Coup de’tat Vol 2 Physical Book
Coup d’éTat in the Land of Zep Tepi – Volume 2
Published by: Partridge
Volume 2 – ISBN: 978-1-4828-7598-0
If you have ever wondered where the human obsession with the apocalypse come from, if you ever wanted to know why the world did not come to an end on 21 December 2012, as prophesied by the Mayan calendar and propagated by paranoid Apocalyptomaniacs, then Coup d’état in the Land of Zep Tepi: a progress report, is for you. But why?
A Story Huner out on a hare brained mission from Juba, capital of the newly independent Republic of Southern Sudan, to Lake Mwitanzige (named – Lake Albert in colonial lingo), stumbles upon a legend somewhere in the depths of Central Africa. This will in due course turn out to be one of the most controversial discoveries to jump from the mists of mythological time into the 21st century. To be precise, on the border between the Democratic Republic of Congo, and Uganda, a legend speaks about the disappearance of a tribe, called Bachwezi, into Lake Mwitanzige.
This exposes information concerning goings on in Ancient Egypt, around 1450BC. Story Hunter and Buiteboer’s research reveals that the Bachwezi had fled from Egypt into the depths of Central Africa. They fled from Pharaoh Akhenaten, who had out of the blue imposed a religious singularity on the ancient lands that bore a multiplicity of gods, demigods, and god-like Pharaonic rulers.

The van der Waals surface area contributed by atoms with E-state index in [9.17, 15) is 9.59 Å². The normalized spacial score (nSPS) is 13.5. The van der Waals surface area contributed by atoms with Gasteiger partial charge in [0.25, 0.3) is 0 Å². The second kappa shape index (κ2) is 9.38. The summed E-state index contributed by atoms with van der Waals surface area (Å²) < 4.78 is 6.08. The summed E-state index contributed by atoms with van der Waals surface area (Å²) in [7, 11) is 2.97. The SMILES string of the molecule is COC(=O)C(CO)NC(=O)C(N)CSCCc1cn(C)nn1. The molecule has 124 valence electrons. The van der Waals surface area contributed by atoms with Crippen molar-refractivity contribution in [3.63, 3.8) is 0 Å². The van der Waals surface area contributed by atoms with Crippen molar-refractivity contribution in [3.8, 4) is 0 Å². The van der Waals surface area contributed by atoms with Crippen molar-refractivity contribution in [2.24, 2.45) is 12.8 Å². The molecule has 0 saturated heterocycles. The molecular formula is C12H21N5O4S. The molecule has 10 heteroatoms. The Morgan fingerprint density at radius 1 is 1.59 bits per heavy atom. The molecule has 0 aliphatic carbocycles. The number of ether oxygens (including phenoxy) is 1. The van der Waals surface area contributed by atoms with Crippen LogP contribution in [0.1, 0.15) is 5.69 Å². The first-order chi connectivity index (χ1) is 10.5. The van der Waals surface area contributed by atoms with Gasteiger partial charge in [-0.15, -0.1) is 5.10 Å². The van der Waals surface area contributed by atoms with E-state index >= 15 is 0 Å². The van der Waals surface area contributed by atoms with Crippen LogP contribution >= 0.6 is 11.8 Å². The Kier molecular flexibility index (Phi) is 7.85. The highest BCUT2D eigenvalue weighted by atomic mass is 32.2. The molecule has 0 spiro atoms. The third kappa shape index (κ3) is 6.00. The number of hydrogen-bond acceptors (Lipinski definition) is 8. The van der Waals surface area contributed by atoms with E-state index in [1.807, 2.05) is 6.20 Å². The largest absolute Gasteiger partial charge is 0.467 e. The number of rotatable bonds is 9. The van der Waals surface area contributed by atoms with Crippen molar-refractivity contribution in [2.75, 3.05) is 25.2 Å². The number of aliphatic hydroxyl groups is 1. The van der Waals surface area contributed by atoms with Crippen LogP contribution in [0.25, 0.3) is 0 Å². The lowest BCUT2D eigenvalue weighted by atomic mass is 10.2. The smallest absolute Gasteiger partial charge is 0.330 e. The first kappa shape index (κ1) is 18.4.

The publication of this story, in turn, upsets a delicate balance of forces in the realm of the heavens. It speculates that the Bachwezi may have found, in Lake Mwitanzige, a portal by way of which to transmigrate, and take the rebellion against a prophesy of their doom – expressed by the singularity – Akhnaten – off-world. Did they make a quantum leap of faith, like Gilgamesh, the demigod King of Uruk, to post-life outer-planetary realms where the gods reside?
After the Uganda discovery the report accounts how, while on a side-journey through Mozambique’s Zambezi valley where the Cahora Bassa dam lies, Stiry Hunter is ambushed by a strange old man. He shows Story Hunter how, in pre-colonial times, the Songo people built a tower to reach heaven. This causes Story Hunter to be catapulted into an off-world realm where it becomes clear that all is not Kosher, Vegan, or even Halaal in the post-life off-worldly realms. Will it turn out that the Bachwezi may in fact have staged an insurgency, or are plotting a coup, in the Land of Zep Tepi?
Volume One and Two of Coup d’état in the Land of Zep Tepi – a progress report, exposes, for the first time, how a legend from Central Africa explains the extreme violent obsession humans and their religions have with catastrophes, apocalypses, and the like. Be it said as well, the pages of this report, hastily typed by Buiteboer in the course of one very hot South African summer night, also sheds light on the question as to why the world did not come to an end on 21 December, 2012, as apparently foretold by the Mayan calendar.
Did the Bachwezi have a hand in staying the course of the ticking time bomb hidden in the codes of the Mayan calendar? Will we meet RA and Quetzalcoatl at the other end of dawn?
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